There’s blood flying all over the place. Eeuw, eeuw and gross!

“You’re not really enjoying this, are you?” says Zach. “What?” I say, startled. “Of course I am. I love cage-

fighting. Love it!”

“Then why do you keep wincing and shutting your eyes?”

“Um … that’s because of the blood. I’m not that good with blood, to be honest. But the fighting’s really cool. You can totally see the Japanese influence in that guy’s style.” I gesture vaguely at the screen.

Zach watches for a few seconds and then turns to me.

“You’re right. He’s definitely modelling himself on the Japanese fighters. Whereas the other guy has more of a Brazilian influence.”


Now I just need to get through the rest of this with my eyes open and no flinching.

I’m staring at the screen so hard my eyes are almost watering when I become aware of Zach leaning in really close.

“I think it’s cute how you enjoy the sport, but can’t stand the sight of blood,” he says softly. “It makes you seem … I don’t know … more feminine.”

I smile at him and swivel my head back to the screen. My heart is pounding in my chest.


Zach Morris called me feminine. And he’s not done yet.

“A lot of the girls who watch extreme sports are really bloodthirsty,” he goes on. “But not you. You’re different. You enjoy it for the skill and the technique, but you still flinch at the sight of blood. You’ve no idea how cute that is.”

No, I don’t. Tell me more.

“Well…” I clear my throat. “I’ve always been interested in how … in how it evolved as a sport from several different martial arts traditions.” I’m quoting straight from Wikipedia here, but he doesn’t seem to notice. “And … and also how it represents a search for the most effective form of unarmed combat in the world.”

“Wow.” He smiles. “You know almost more about it than I do. What else do you do to relax, Trinity?”

I pause for a moment, as though I’m thinking about my answer. Which of course I am. Now is my chance to get real with Zach. I’ve already caught his interest with this cage-fighting stunt, so I should really start being honest with him about the stuff I enjoy doing. Otherwise our relationship will be built on a whole bunch of lies.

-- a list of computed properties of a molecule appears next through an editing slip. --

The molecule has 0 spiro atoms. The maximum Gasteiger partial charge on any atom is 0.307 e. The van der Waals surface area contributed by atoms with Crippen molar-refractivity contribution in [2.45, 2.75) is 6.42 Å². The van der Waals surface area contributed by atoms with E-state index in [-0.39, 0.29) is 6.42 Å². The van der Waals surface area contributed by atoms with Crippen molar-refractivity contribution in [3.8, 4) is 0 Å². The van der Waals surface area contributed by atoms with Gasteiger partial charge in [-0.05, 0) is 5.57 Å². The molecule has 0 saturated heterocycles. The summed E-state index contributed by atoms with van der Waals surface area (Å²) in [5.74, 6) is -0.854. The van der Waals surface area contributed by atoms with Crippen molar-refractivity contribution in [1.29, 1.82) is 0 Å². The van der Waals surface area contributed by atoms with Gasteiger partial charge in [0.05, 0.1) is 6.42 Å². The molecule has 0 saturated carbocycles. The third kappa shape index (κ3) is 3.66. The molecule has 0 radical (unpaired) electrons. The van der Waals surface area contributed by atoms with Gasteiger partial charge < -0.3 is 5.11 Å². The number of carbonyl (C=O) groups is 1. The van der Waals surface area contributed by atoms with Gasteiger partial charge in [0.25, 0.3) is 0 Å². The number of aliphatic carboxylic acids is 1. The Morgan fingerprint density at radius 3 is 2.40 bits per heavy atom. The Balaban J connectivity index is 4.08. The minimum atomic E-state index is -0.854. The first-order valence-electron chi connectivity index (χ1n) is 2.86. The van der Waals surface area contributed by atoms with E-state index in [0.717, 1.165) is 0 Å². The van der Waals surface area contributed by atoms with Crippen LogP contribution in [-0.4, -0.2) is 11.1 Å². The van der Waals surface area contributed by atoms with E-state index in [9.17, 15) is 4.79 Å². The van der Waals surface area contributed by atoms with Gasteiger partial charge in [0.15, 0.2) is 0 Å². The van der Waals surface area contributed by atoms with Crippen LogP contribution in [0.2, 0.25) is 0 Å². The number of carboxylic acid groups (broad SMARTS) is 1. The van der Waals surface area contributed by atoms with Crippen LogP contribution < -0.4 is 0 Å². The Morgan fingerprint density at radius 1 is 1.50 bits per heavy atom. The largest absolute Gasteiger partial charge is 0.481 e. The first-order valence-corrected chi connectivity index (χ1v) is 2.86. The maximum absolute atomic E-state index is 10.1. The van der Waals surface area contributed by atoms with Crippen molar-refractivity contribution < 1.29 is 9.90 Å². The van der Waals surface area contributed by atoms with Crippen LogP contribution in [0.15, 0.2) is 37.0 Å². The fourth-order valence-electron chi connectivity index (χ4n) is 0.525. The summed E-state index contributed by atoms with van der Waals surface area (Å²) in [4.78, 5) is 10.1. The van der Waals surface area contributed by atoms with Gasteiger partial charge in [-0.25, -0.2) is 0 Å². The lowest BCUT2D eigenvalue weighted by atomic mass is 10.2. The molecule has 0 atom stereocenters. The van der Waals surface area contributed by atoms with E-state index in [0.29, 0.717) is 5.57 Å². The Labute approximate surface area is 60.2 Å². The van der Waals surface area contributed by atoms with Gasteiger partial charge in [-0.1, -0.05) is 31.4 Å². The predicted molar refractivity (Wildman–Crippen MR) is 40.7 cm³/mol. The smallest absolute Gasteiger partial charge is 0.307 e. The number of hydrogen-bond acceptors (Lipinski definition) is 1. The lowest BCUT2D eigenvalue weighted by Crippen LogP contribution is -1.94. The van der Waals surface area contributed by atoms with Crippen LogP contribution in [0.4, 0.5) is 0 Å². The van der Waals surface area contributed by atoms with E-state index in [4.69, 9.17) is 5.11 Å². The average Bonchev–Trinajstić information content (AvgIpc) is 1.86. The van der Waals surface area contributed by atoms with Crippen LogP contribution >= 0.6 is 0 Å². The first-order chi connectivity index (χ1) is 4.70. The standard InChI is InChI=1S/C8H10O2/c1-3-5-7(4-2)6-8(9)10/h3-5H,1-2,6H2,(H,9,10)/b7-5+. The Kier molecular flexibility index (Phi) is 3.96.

“I’m … I’m interested in all extreme sports really,” I hear myself saying. “Base-jumping … skydiving …”

“Base-jumping!” he says eagerly.

“In a strictly … um … theoretical way, of course,” I add hastily. “I don’t think I could ever really do it myself, but I’m fascinated by it. I love to watch it.”

No ways am I jumping out of a plane or off a cliff for this or any other guy. There are limits to love – very clear limits.

I get my reward right away. Zach is looking at me with a new glow in his eyes, as if he can’t quite believe that I’m real.

“That’s amazing!” he says. “I started training to skydive in the December holidays, and soon I’ll move on to base-jumping. Most people think I’m completely crazy when I tell them. It’s so great to finally meet someone who understands.”

Yes, I know what you’re thinking. I’m a horrible liar who doesn’t deserve a guy like this. But, seriously, what was I going to say when he asked me what I was interested in? Music, movies, fashion and cellphone apps? Do you know how shallow that would make me sound? And anyway, show me one girl who doesn’t lie a bit when she’s trying to get a guy interested. I’ve heard girls telling guys that they simply adore rugby or football or whatever. When I happen to know they’re lying through their teeth. And they always pretend to support whatever team the guy supports, even if they’ve never heard of them until that moment.

So I just smile and nod, and agree with everything Zach says as he starts talking about the differences between skydiving and base-jumping, and all the new skills he has to learn.

It’s only when he reaches up a hand to push his hair back that I catch sight of the time on his watch.

“Oh, my goodness!” I jump up. “It’s twenty-five to nine. I was supposed to be back at Sisulu House by half-past eight.”

He leans back in his chair, hooking his hands behind his head and stretching out his legs. “Chill!” he says. “It’s no big deal.”

“It is a big deal,” I say. “If I mess up on my very first time out, they’ll never let me come here again.”

There’s a short silence. A tidal wave of heat sweeps across my face as I realise what I’ve just said. Because he hasn’t asked me to come here again, has he? In fact, he hasn’t even hinted at it.

“I … I mean…” I start stuttering. “They won’t let me out at night again. You know … to go anywhere.”

Oh, cringe. Cringety cringe cringe.

Luckily, Zach seems to be smiling. He stands up lazily and catches my hands in his.

“Well, that would be a pity, wouldn’t it? Because I’d really like to see you again. But maybe not at night next time. How does Friday at three sound? Are you free then?”

“Oh, absolutely! Definitely, yes.” I nod madly. I know I’ve got something on this Friday afternoon, but whatever it is, I’ll get rid of it.

“Great! Meet me at the tuckshop then. Three o’clock. Don’t forget.”

And he turns to lead me out of the Annexe.